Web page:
Look, no one really expected this to be any good, did
they? At least, not from a critical
point of view. I imagine that people who
really loved the book series when they were younger might enjoy the nostalgia attached
to seeing Slappy come out of a book and cause havoc through a small town. Kids may also enjoy the mixture of slapstick
comedy and light-scares, but the parents may struggle to cope with Jack Black’s
flat performance and inconsistent accent – as much as the general
predictability of the whole thing. It
wasn’t terrible; just not particularly good.
Soon after moving out of city life to suburban Delaware, a teen befriends the class clown and unwittingly unleashes his neighbor’s spooky secrets upon the citizens.
The Goosebumps book series always erred toward the side of goofy rather than actually scary and the film absolutely does the same, to similar lukewarm effect. Don’t get me wrong, I truly love a good spooky family flick, but this one just doesn’t have all the magic. Jack Black does great (although not a stretch for his skills), Jillian Bell from Workaholics is pretty hilarious, Ken Marino shows up (and that’s about all he does; underused!), and the kids are all decent enough. The special effects are occasionally surprisingly good (even if 90% of the badass monsters only show up for a second of actual screen time), the main plot is simple-yet-fitting, the pacing is spot-on, and the cinematography is quite good. Despite all this talent and polish, there are some telltale third act problems that tend to be the folly of many a big-budget studio picture. A few massive leaps in logic and “suspend your disbelief” moments skew an already pretty absurd movie into “too silly” territory for me, personally. To the casual or younger viewer however, this likely won’t present a huge issue but I guess, like the book series always was for me, this film also doesn’t really capture any true wonder. Just decent.
Pictured below: a bunch of dope monsters you only see for a frame or two.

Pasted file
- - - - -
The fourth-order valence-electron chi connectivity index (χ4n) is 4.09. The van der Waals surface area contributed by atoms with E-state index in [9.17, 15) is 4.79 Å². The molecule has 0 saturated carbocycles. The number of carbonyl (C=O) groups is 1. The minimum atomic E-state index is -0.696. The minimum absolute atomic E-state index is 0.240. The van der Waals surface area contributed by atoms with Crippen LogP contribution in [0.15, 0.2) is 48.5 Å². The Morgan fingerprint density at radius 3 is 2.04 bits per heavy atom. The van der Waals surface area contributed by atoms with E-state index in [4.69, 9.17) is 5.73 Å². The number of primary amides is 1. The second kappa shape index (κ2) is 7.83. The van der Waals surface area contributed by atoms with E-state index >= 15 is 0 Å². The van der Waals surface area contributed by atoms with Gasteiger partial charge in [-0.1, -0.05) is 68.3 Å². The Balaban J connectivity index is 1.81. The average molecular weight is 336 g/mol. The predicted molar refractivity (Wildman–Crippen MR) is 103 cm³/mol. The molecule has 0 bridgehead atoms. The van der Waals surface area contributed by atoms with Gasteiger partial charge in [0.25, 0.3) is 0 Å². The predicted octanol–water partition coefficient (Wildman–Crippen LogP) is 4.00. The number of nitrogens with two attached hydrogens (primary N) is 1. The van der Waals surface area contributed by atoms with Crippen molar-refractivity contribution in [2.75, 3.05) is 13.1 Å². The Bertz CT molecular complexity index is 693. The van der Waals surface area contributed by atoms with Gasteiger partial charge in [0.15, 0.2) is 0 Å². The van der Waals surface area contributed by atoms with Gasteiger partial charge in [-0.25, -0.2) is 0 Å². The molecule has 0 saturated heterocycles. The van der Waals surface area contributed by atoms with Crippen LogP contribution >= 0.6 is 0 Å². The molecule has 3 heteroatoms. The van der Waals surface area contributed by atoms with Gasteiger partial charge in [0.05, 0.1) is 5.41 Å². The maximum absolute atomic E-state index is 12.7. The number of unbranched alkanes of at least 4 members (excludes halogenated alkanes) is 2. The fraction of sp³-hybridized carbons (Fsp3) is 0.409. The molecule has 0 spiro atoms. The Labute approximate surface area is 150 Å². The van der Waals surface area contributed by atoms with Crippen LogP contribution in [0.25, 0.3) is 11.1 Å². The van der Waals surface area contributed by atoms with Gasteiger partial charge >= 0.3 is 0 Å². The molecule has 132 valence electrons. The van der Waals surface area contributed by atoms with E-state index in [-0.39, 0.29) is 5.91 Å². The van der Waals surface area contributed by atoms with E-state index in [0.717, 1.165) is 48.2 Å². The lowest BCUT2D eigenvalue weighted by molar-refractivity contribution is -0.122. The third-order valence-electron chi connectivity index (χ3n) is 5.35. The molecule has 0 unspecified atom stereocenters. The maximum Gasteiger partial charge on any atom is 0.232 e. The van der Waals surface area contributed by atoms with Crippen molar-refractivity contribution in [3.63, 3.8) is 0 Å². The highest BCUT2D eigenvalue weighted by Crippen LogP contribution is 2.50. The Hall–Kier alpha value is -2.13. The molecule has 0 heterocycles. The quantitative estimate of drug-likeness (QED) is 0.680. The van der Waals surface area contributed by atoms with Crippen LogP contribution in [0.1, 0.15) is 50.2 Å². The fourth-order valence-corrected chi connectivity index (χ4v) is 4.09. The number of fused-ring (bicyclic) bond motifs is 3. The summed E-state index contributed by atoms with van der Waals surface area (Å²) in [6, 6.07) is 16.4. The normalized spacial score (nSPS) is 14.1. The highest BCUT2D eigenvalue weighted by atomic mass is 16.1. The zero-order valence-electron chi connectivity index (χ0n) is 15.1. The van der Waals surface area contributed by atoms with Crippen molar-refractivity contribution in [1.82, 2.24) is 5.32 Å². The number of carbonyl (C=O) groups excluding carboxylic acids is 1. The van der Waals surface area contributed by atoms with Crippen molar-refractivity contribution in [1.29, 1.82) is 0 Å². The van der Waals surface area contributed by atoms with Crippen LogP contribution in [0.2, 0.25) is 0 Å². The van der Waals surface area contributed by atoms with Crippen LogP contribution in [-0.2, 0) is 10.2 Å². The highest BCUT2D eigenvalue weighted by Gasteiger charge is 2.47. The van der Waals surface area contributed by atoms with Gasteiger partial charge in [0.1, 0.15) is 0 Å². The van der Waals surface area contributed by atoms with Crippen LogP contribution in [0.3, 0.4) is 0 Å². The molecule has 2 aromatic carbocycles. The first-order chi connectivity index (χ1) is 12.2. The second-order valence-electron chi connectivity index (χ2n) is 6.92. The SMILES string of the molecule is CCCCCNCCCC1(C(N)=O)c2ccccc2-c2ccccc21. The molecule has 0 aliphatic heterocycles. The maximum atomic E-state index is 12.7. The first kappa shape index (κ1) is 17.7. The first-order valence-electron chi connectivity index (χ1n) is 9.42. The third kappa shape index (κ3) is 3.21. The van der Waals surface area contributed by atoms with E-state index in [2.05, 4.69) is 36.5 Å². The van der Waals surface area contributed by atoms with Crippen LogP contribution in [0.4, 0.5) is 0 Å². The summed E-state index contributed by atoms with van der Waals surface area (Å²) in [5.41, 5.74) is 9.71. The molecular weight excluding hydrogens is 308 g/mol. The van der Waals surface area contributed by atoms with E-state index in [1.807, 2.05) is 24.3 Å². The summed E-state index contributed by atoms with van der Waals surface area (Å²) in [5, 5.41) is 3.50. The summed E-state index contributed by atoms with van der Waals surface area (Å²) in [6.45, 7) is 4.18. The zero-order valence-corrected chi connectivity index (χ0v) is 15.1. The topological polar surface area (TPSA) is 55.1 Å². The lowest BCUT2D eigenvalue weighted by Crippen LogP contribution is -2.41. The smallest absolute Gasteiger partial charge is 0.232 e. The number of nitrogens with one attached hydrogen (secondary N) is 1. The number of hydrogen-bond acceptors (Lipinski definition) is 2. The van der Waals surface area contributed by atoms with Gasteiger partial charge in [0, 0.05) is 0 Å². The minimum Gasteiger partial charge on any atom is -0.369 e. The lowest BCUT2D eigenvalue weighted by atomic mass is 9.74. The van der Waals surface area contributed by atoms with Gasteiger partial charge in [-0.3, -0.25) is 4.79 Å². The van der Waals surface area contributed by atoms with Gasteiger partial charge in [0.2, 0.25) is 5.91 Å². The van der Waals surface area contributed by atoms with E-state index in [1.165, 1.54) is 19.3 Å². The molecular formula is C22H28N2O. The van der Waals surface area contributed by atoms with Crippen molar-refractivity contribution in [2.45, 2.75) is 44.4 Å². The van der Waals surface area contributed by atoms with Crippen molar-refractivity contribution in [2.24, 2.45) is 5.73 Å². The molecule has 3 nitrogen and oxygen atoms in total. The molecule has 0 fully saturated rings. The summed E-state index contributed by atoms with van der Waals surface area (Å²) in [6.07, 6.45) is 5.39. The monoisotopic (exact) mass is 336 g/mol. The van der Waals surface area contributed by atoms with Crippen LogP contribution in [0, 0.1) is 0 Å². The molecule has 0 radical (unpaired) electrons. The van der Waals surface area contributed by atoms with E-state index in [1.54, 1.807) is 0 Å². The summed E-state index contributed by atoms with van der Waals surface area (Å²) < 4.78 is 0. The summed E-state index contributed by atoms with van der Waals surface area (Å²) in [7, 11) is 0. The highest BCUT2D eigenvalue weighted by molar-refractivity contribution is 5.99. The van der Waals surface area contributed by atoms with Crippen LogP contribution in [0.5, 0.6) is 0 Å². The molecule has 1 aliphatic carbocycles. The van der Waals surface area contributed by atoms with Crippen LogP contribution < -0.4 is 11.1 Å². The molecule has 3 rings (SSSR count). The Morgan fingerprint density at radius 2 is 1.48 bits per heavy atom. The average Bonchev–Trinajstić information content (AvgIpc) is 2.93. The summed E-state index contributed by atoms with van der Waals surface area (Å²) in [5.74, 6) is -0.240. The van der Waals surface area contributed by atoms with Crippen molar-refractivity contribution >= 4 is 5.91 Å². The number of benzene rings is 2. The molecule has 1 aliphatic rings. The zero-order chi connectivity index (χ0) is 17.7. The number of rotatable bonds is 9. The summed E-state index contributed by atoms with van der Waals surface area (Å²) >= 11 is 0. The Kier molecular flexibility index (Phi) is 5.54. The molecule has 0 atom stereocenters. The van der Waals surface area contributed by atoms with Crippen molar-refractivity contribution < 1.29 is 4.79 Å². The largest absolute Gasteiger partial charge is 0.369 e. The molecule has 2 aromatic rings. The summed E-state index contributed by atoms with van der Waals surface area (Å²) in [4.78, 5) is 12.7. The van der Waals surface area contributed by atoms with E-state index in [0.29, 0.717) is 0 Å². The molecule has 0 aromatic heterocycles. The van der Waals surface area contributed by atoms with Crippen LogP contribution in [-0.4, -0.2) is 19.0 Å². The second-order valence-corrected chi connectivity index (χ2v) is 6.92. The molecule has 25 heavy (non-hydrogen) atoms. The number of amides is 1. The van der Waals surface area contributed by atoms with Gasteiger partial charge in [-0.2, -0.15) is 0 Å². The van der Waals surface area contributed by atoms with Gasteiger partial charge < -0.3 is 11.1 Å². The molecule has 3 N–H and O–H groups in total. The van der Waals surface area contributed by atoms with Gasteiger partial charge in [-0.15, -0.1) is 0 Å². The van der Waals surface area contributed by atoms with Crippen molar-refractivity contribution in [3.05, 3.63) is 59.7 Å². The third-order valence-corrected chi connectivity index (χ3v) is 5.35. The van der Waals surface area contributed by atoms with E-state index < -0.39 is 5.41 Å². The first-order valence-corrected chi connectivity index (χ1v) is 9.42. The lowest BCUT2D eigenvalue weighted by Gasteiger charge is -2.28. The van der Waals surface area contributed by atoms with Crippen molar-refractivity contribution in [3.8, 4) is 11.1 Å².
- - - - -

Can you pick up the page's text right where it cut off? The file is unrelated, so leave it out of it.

1. Harry Potter (series), by J.K. Rowling 2. Alice series, by Phyllis Reynolds Naylor 3. The Chocolate War, by Robert Cormier 4. And Tango Makes Three, by Justin Richardson/Peter Parnell 5. Of Mice and Men, by John Steinbeck 6. I Know Why the Caged Bird Sings, by Maya Angelou 7. Scary Stories (series), by Alvin Schwartz 8. His Dark Materials (series), by Philip Pullman 9. ttyl; ttfn; l8r g8r (series), by Lauren Myracle 10. The Perks of Being a Wallflower, by Stephen Chbosky 11. Fallen Angels, by Walter Dean Myers 12. It’s Perfectly Normal, by Robie Harris 13. Captain Underpants (series), by Dav Pilkey 14. The Adventures of Huckleberry Finn, by Mark Twain 15. The Bluest Eye, by Toni Morrison 16. Forever, by Judy Blume 17. The Color Purple, by Alice Walker 18. Go Ask Alice, by Anonymous 19. Catcher in the Rye, by J.D. Salinger 20. King and King, by Linda de Haan 21. To Kill A Mockingbird, by Harper Lee 22. Gossip Girl (series), by Cecily von Ziegesar 23. The Giver, by Lois Lowry 24. In the Night Kitchen, by Maurice Sendak 25. Killing Mr. Griffen, by Lois Duncan 26. Beloved, by Toni Morrison 27. My Brother Sam Is Dead, by James Lincoln Collier 28. Bridge To Terabithia, by Katherine Paterson 29. The Face on the Milk Carton, by Caroline B. Cooney 30. We All Fall Down, by Robert Cormier 31. What My Mother Doesn’t Know, by Sonya Sones 32. Bless Me, Ultima, by Rudolfo Anaya 33. Snow Falling on Cedars, by David Guterson 34. The Earth, My Butt, and Other Big, Round Things, by Carolyn Mackler 35. Angus, Thongs, and Full Frontal Snogging, by Louise Rennison 36. Brave New World, by Aldous Huxley 37. It’s So Amazing, by Robie Harris 38. Arming America, by Michael Bellasiles 39. Kaffir Boy, by Mark Mathabane 40. Life is Funny, by E.R. Frank 41. Whale Talk, by Chris Crutcher 42. The Fighting Ground, by Avi 43. Blubber, by Judy Blume 44. Athletic Shorts, by Chris Crutcher 45. Crazy Lady, by Jane Leslie Conly 46. Slaughterhouse-Five, by Kurt Vonnegut 47. The Adventures of Super Diaper Baby: The First Graphic Novel by George Beard and Harold Hutchins, the creators of Captain Underpants, by Dav Pilkey 48. Rainbow Boys, by Alex Sanchez 49. One Flew Over the Cuckoo’s Nest, by Ken Kesey 50. The Kite Runner, by Khaled Hosseini 51. Daughters of Eve, by Lois Duncan 52. The Great Gilly Hopkins, by Katherine Paterson 53. You Hear Me?, by Betsy Franco 54. The Facts Speak for Themselves, by Brock Cole 55. Summer of My German Soldier, by Bette Green 56. When Dad Killed Mom, by Julius Lester 57. Blood and Chocolate, by Annette Curtis Klause 58. Fat Kid Rules the World, by K.L. Going 59. Olive’s Ocean, by Kevin Henkes 60. Speak, by Laurie Halse Anderson 61. Draw Me A Star, by Eric Carle 62. The Stupids (series), by Harry Allard 63. The Terrorist, by Caroline B. Cooney 64. Mick Harte Was Here, by Barbara Park 65. The Things They Carried, by Tim O’Brien 66. Roll of Thunder, Hear My Cry, by Mildred Taylor 67. A Time to Kill, by John Grisham 68. Always Running, by Luis Rodriguez 69. Fahrenheit 451, by Ray Bradbury 70. Harris and Me, by Gary Paulsen 71. Junie B. Jones (series), by Barbara Park 72. Song of Solomon, by Toni Morrison 73. What’s Happening to My Body Book, by Lynda Madaras 74. The Lovely Bones, by Alice Sebold 75. Anastasia (series), by Lois Lowry 76. A Prayer for Owen Meany, by John Irving 77. Crazy: A Novel, by Benjamin Lebert 78. The Joy of Gay Sex, by Dr. Charles Silverstein 79. The Upstairs Room, by Johanna Reiss 80. A Day No Pigs Would Die, by Robert Newton Peck 81. Black Boy, by Richard Wright 82. Deal With It!, by Esther Drill 83. Detour for Emmy, by Marilyn Reynolds 84. So Far From the Bamboo Grove, by Yoko Watkins 85. Staying Fat for Sarah Byrnes, by Chris Crutcher 86. Cut, by Patricia McCormick 87. Tiger Eyes, by Judy Blume 88. The Handmaid’s Tale, by Margaret Atwood 89. Friday Night Lights, by H.G. Bissenger 90. A Wrinkle in Time, by Madeline L’Engle 91. Julie of the Wolves, by Jean Craighead George 92. The Boy Who Lost His Face, by Louis Sachar 93. Bumps in the Night, by Harry Allard 94. Goosebumps (series), by R.L. Stine 95. Shade’s Children, by Garth Nix 96. Grendel, by John Gardner 97. The House of the Spirits, by Isabel Allende 98. I Saw Esau, by Iona Opte 99. Are You There, God? It’s Me, Margaret, by Judy Blume 100. America: A Novel, by E.R. Frank